In the slight but consistently charming new piece, set to the music of Donizetti, Taylor quickly parades a passel of less-than-talented if decidedly enthusiastic vaudevillians, who take their turn, take their bows and take off for backstage. Taylor never lingers too long on one act, so the one-note jokes never get too stale.
The great fun of the work is watching the members of Taylor's troupe -- usually so precise, so controlled, and so elegant -- really let loose. Among the standouts: Julie Tice is priceless as an ungainly ballerina; Parisa Klohdeh is a hoot as a gypsy dancer who takes way too much pleasure in wielding a tambourine; Eran Bugger puts a lot a zip in her strip; and Orion Dickstein, Jeffrey Smith, and Michael Appuzo are simply the gayest bulls you can ever imagine.
The one bit of really fine dancing belongs to Robert Kleinendorst, who plays the quiet stagehand who turns out to have more terpsichorean talent in one toe than all the vaudevillians combined. He belongs on the Orpheum circuit.
A somewhat more substantial work, Brief Encounters -- the season's other premiere -- is a charming exploration of the young (and dare we say, the restless), set to Claude Debussy's lovely "Le Coin des Enfants" ("The Children's Corner"). As these 11 dancers -- clad only in Santo Loquasto's black undergarments -- couple, carouse, and cavort, we witness not just their first discoveries of love (carnal and otherwise), but their discovery of themselves. Michael Trusnovec, Amy Young, James Samson, Sean Mahoney, and Francisco Graciano make especially strong contributions.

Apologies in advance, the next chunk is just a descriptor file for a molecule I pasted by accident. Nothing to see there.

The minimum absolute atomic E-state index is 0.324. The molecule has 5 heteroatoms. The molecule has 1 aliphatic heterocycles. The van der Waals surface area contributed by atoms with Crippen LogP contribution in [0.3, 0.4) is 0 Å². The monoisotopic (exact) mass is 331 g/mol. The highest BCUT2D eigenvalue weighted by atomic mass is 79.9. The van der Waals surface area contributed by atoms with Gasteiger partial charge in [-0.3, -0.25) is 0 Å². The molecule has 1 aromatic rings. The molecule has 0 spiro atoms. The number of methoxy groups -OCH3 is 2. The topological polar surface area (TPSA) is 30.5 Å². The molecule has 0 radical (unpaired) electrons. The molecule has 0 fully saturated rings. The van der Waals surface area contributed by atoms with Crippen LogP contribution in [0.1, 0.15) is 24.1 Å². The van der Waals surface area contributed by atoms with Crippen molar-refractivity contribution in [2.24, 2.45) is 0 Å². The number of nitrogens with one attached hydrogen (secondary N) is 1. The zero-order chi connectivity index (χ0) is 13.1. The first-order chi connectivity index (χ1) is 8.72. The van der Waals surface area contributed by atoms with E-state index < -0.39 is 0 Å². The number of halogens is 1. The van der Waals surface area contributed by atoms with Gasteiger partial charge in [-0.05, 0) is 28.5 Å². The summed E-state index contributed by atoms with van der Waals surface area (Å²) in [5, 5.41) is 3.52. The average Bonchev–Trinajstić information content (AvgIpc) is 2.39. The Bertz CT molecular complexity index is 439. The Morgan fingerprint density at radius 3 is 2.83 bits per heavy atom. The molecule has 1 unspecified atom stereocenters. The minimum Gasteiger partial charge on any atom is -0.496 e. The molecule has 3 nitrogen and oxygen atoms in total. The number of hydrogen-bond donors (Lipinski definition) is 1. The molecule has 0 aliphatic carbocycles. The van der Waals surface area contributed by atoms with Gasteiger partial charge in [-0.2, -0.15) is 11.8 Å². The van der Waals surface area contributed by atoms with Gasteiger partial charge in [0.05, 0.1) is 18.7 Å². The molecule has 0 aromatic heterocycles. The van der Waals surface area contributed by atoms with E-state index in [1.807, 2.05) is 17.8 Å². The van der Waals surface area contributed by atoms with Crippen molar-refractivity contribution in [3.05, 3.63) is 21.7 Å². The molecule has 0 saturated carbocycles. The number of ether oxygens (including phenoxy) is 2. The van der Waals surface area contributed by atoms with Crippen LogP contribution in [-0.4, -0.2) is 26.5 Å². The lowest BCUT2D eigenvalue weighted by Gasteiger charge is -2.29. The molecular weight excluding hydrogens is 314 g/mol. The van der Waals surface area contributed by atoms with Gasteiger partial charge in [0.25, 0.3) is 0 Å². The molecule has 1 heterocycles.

Paul Taylor turns 80 in July, and we are lucky that he is not only still full of ideas and creating new works at his age, but that he has added such welcome dances to his company's vast repertory.